Children and youth with mental health issues and learning difficulties are common in the juvenile justice system and finding ways to effectively rehabilitate, treat, and educate them is complicated, yet imperative. In this article, we examine the prevalence rates of mental health disorders in youth involved in the juvenile justice system, discuss the myriad challenges involved youth face, present differences related to gender and race/ethnicity as well as provide information associated with how best to assist these youths. Additionally, significant influences such as cultural, behavioral, and educational issues related to detained youth will be presented. Developing a better understanding of the challenges faced by detainees as well as recognizing barriers to treatment and rehabilitation are key. Further, identifying effective support systems for rehabilitation and transition are addressed (p. 1).
Within the past decade, reliance on the juvenile justice system to meet the needs of juvenile offenders with mental health concerns has increased. Due to this tendency, research has been conducted on the effectiveness of various intervention and treatment programs/approaches with varied success. Recent literature suggests that because of interrelated problems involved for youth in the juvenile justice system with mental health issues, a dynamic system of care that extends beyond mere treatment within the juvenile justice system is the most promising. The authors provide a brief overview of the extent to which delinquency and mental illness co-occur; why treatment for these individuals requires a system of care; intervention models; and the juvenile justice systems role in providing mental health services to delinquent youth. Current and future advancements and implications for practitioners are provided (p. 228).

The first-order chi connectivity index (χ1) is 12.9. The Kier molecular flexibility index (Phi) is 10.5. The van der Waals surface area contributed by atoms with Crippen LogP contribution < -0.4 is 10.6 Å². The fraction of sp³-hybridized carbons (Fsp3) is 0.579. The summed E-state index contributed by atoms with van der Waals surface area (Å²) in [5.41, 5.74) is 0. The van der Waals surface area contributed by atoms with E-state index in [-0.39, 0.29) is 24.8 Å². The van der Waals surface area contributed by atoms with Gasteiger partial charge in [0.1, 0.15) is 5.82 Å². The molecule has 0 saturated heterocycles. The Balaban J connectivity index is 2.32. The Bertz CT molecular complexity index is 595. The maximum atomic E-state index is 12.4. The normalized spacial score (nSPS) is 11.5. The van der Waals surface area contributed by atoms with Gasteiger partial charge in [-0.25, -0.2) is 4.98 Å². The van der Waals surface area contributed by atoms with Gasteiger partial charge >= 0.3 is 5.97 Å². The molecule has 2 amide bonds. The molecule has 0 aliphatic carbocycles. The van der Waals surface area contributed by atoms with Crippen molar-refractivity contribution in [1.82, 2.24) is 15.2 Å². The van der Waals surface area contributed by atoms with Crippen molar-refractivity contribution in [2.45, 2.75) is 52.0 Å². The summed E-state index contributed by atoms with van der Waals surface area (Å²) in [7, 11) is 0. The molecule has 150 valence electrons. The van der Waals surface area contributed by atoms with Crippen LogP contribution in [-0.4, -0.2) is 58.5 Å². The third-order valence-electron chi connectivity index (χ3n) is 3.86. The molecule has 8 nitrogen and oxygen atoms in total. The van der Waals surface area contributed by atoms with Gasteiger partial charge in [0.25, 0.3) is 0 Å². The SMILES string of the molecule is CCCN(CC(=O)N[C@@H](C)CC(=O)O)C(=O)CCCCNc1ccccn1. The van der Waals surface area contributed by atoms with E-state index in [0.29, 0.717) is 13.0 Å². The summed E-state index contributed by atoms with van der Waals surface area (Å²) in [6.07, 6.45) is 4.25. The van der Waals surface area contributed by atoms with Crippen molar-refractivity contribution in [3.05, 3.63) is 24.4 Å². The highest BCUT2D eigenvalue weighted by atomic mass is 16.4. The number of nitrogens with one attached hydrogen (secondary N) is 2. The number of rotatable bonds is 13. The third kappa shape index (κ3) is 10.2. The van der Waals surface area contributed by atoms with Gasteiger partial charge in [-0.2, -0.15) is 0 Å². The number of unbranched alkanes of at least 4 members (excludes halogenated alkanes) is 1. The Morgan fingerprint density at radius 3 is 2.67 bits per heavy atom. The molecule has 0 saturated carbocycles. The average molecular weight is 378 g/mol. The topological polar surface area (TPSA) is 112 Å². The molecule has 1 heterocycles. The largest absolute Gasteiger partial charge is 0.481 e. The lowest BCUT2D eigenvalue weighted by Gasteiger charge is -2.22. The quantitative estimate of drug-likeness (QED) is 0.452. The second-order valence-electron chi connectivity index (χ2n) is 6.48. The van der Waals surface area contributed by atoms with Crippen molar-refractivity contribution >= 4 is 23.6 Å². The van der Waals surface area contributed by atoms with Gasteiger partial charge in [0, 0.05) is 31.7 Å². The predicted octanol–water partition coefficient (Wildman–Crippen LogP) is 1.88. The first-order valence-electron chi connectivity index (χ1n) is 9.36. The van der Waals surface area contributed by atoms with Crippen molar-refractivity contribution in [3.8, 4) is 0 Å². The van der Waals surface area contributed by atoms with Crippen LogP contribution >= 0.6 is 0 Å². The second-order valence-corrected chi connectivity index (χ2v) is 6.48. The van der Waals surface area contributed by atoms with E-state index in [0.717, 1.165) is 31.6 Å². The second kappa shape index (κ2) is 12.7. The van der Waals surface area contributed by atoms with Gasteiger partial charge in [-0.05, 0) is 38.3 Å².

This literature review will focus on the scope of mental health problems of at-risk and justice-involved youths; the impact of mental health on justice involvement as well as the impact of justice involvement on mental health; disparities in mental health treatment in the juvenile justice system; and evidence-based programs that have been shown to improve outcomes for youths with mental health issues (p. 1)
This study examines the effects of mental health screening and service delivery on perceived future criminal justice interactions— arrest and incarceration—among adjudicated youth … housed in correctional facilities … Significant relationships between traumatic events and mental health problems were found, along with relationships between mental health problems and mental health screening and service delivery. Most interestingly, results pointed to the strong inverse relationship between mental health service delivery and youth’s perceived likelihood for recidivism (p. 250).
This is the place to start if you are looking for information about preventing justice-involved youth from committing suicide. The summary provides a great introduction to the wealth of resources available from this Youth in Contact with the Juvenile Justice System Task Force. Sections comprising this publication include: introduction; background of and an overview of the resources from this Task Force; Public Awareness and Education Workgroup; Suicide Research Workgroup; Suicide Prevention Programming and Training Workgroup; Mental Health and Juvenile Justice Systems Collaboration Workgroup; and major findings from the above four workgroups.